It is worth noting that country differences in expectations about poverty reduction are less pronounced than the differences in inequality reduction. We assume that the formative effect of the welfare state builds a consensus on poverty reduction even in liberal countries because such governments claim that one of the goals of liberal, means-tested policies is precisely to fight poverty by targeting the neediest.
When it comes to the assessment of social policy performance the results are very different, with the Mediterranean countries and the post-communist countries showing very low scores compared to Europe’s northern and western regions. The policy deficit is thus larger in the south and east of Europe.
How can satisfaction with democracy be explained?
We investigated which individual- and countrylevel factors, including the WSP indications mentioned before, affect SWD.1
First, at individual level, people from privileged backgrounds (those with higher levels of education and larger incomes) appear to be more satisfied with democracy than people from less-privileged backgrounds.
Second, people in richer countries express higher SWD and consistent with this finding, the economic/business cycle also matters. The fall in GDP and increase in unemployment between 2007 and 2011 influenced SWD negatively in the European countries affected.
Third, WSP matters greatly in several respects. Policy efficiency (that is, the amount of poverty removed by income redistribution) is positively correlated with SWD. Similarly, a cut in spending on social benefits2 during the crisis is associated with lower levels of SWD. And, finally, subjective assessments of the policy deficit – on the reduction of both poverty and income inequality – are the most significant predictors of SWD levels. In addition, policy efficiency mediates the negative impact of policy deficit on SWD more significantly in countries with large policy deficits.
Taking conservative countries as our reference category, we find higher satisfaction in social-democratic, liberal and post-communist countries. Conversely, Mediterranean countries – with their under-protective welfare regimes – show lower levels of satisfaction. The legacy of communism in Central and Eastern Europe may contribute to a slightly more positive assessment of the state of democracy than expected when controlling for other country-level variables such as economic level, unemployment and welfare state performance. We assume that this is because people in these countries are more satisfied with their current governments than they were with the previous communist dictatorships. The higher level of SWD in liberal countries is likely due to lower expectations about redistribution and welfare support.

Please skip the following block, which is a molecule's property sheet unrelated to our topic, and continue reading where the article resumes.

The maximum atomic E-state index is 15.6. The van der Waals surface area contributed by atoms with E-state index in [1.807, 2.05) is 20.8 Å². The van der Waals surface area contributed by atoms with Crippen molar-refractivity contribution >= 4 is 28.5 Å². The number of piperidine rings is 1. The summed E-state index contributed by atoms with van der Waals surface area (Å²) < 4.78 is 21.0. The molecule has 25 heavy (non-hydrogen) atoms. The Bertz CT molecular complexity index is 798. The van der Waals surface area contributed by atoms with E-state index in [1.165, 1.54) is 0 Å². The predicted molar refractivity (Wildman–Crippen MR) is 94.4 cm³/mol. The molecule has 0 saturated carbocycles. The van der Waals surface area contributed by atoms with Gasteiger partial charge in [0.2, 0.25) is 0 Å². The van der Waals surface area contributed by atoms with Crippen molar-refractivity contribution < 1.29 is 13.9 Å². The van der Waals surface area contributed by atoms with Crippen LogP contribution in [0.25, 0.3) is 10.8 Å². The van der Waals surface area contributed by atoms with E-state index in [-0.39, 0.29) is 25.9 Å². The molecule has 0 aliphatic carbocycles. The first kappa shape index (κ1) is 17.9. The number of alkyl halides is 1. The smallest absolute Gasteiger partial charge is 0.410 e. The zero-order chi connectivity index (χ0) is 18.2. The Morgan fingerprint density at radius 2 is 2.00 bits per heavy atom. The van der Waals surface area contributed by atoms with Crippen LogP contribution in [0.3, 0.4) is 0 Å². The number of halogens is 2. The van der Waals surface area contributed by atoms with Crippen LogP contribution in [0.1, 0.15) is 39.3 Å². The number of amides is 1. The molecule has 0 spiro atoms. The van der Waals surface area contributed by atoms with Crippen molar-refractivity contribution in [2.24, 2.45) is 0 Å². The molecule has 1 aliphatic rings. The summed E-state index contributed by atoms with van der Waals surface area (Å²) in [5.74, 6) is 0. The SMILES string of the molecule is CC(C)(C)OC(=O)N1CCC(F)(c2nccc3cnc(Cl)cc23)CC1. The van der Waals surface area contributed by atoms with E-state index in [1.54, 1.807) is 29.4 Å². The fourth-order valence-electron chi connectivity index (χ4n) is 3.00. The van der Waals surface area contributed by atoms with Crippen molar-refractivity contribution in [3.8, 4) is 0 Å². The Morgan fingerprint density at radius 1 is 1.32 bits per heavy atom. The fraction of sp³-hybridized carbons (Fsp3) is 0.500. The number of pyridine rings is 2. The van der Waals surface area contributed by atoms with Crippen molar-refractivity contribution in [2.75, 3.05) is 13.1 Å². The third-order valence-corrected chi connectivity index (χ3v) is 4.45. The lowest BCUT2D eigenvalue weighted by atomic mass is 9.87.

Policy implications: How can the welfare state help to increase satisfaction with democracy in European countries?
First, it seems vital for increasing SWD to reduce the subjective assessment of policy deficits in reducing poverty and social inequality among citizens. Because subjective assessments of policy deficits are due less to the formative effect of the welfare state (learned expectations) than to the assessment of the WSP in these respects, improvements in WSP are the key to increasing SWD.
Second, there are apparently objective policy realities behind subjective assessments of WSP. In particular, policy efficiency in reducing poverty matters for SWD and on top of this, the effect is more significant in countries where the policy deficit is large. Thus, increasing policy efficiency leads to higher SWD.
Third, welfare state capacity and generosity indicated by spending is positively correlated with SWD while cuts are correlated negatively. This means that avoiding welfare cuts but improving welfare state capacity can bring higher SWD.Finally, the above policy implications seem to be more important in less affluent countries and in times of economic downturn. This means that not only for economic reasons but also for political reasons as well, WSP should be improved rather than reduced in poor economic times.
- Anderson, C.J. and Singer, M.M. (2008). The sensitive left and the impervious right: Multilevel models and the politics of inequality, ideology, and legitimacy in Europe, Comparative Political Studies 41(4/5): 564–599.
- Armingeon, K. and Guthmann, K. (2014). Democracy in crisis? The declining support for national democracy in
European countries 2007–2011, European Journal of Political Research 53(3): 423–442.
- Dallinger, U. (2010). Public support for redistribution: What explains cross-national differences? Journal of European Social Policy 20(4): 333–349.
- Jaeger, M.M. (2009). United but divided: Welfare regimes and the level and variance in public support for redistribution, European Sociological Review 25(6): 723–737.
- Lipsmeyer, C.S. and Nordstrom, T. (2003). East versus West: Comparing political attitudes and welfare preferences across European societies, Journal of European Public Policy 10(3): 339–64.
- Lühiste, K. (2014). Social protection and satisfaction with democracy: A multi-level analysis, Political Studies 62: 784–803.
- Offe, C. (1987). Democracy against the welfare state? Structural foundations of neoconservative political opportunities, Political Theory 15(4): 501–537.
- Oskarsen, M. (2007). Social risk, policy disaffection and political alienation: A comparison of six European countries, in Svallfors, S. (ed.) The Political Sociology of the Welfare State: Institutions, Social Cleavages, and Orientations, Stanford, CA: Stanford University Press, pp. 117–148.
- Quaranta, M. and Martini, S. (2016). “Does the economy really matter for satisfaction with democracy? Longitudinal and cross-country evidence from the European Union“, Electoral Studies 42: 164–174.
- Rothstein, B. (1998). Just Institutions Matter: The Moral and Political Logic of the Universal Welfare State (Theories of Institutional Design). Cambridge University Press, Cambridge.
- Schäfer, A. (2013). “Affluence, Inequality, and Satisfaction with Democracy”, in O. Gabriel and S. Keil (eds.) Society and Democracy in Europe, pp. 139–161. Routledge, Abingdon, UK, New York, USA.